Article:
ECONOMYNEX – Sri Lanka’s Justice Minister Ali Sabry defended a move to criminalise social media posts judged as ‘fake’ through a law to be styled after Singapore’s POFMA, a controversial piece of legislation that has drawn widespread criticism as a tool to control the media and free speech.
Speaking to reporters yesterday, Sabry said discussions are under way at the cabinet level to introduce laws similar to the Protection from Online Falsehoods and Manipulation Act (POFMA), a move the government of Sri Lanka has been contemplating since November last year.
The minister claimed that there are posts circulating online that paint the country in an unflattering light, constantly referring to Sri Lanka as an unlivable place.
“We won’t allow this to continue,” he said, arguing for the need to introduce a legal regime to contain it.
“The profiles of 15 to 17% of Sri Lanka’s social media activists are fake. It is impossible to take legal action against them no matter what falsehoods they might utter,” he said.
Repeating the oft-quoted axiom “Your personal liberty to swing your arm ends where my nose begins”, Sabry said free speech exists within the confines of national security, coexistence between communities, development, the country’s reputation and individual privacy.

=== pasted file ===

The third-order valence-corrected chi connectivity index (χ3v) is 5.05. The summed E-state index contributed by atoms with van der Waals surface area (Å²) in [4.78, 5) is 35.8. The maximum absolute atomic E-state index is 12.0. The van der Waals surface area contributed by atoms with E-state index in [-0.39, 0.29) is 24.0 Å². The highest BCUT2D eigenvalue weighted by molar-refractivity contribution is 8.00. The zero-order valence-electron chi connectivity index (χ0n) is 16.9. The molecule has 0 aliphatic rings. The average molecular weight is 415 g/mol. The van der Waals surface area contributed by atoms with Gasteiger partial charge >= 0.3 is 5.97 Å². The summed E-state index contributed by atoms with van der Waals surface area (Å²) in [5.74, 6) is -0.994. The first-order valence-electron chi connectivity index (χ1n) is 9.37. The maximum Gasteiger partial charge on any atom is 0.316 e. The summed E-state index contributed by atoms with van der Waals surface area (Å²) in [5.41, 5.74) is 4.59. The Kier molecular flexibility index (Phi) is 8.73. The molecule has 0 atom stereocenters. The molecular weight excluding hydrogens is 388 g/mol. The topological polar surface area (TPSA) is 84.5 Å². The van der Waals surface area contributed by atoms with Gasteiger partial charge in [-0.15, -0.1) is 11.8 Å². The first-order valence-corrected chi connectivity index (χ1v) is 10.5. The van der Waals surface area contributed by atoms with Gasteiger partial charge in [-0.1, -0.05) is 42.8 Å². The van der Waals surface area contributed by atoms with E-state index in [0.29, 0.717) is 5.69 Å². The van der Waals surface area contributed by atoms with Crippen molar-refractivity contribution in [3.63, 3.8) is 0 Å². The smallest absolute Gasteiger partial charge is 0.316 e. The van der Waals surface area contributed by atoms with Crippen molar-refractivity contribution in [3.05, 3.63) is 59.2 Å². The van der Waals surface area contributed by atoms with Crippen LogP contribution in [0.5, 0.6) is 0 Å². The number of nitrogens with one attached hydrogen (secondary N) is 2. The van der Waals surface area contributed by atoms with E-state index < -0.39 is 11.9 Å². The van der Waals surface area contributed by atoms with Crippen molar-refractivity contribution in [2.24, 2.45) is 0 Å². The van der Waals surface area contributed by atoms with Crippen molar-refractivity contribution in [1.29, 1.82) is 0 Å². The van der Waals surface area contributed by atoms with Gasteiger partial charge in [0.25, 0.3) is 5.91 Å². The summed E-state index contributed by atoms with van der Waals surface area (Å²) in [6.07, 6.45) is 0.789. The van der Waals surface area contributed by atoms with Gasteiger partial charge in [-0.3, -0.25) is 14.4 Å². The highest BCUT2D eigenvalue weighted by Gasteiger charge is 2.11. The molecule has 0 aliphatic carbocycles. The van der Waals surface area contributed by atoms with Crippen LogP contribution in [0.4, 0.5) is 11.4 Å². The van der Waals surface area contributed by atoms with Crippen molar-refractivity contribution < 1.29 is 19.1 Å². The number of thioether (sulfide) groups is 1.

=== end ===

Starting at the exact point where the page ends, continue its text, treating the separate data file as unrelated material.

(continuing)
“Free speech is not freedom of the wild ass that allows you to do whatever you want,” he said.
In November last year, Media Minister Keheliya Rambukwella told a Ministerial Consultative Committee on Mass Media that a regulatory framework for Sri Lankan websites was on the cards.
The committee had reportedly studied Singapore’s controversial Infocomm Media Development Authority Act (IMDA), in addition to POFMA, which critics said will be emulated by Sri Lanka’s proposed regulatory framework in its mandate to curb reporting and content that spread falsehoods and incite racism.
Singapore’s IMDA passed in 2016 is one of the applicable acts to the statutory body responsible for broadcasting and content regulation (irrespective of the transmission medium). It received criticism from various quarters including the International Press Institute over allegations of controlling the media.
Under POFMA, passed in 2018, the Singaporean government can issue a “correction notice” to an individual or organisation for online content about a public institution that the authorities deem false or misleading. The government can even amend such content in the name of public interest. According to various international media reports, the law has been accused of targeting civil society activists, NGOs and opposition lawmakers. Allegedly false statements published by media websites in Singapore can, under POFMA, carry hefty fines up to 1 million Singapore dollars (USD 731,000) and jail sentences of up to 10 years. (Colombo/Apr19/2021)
Video courtesy: NewsFirst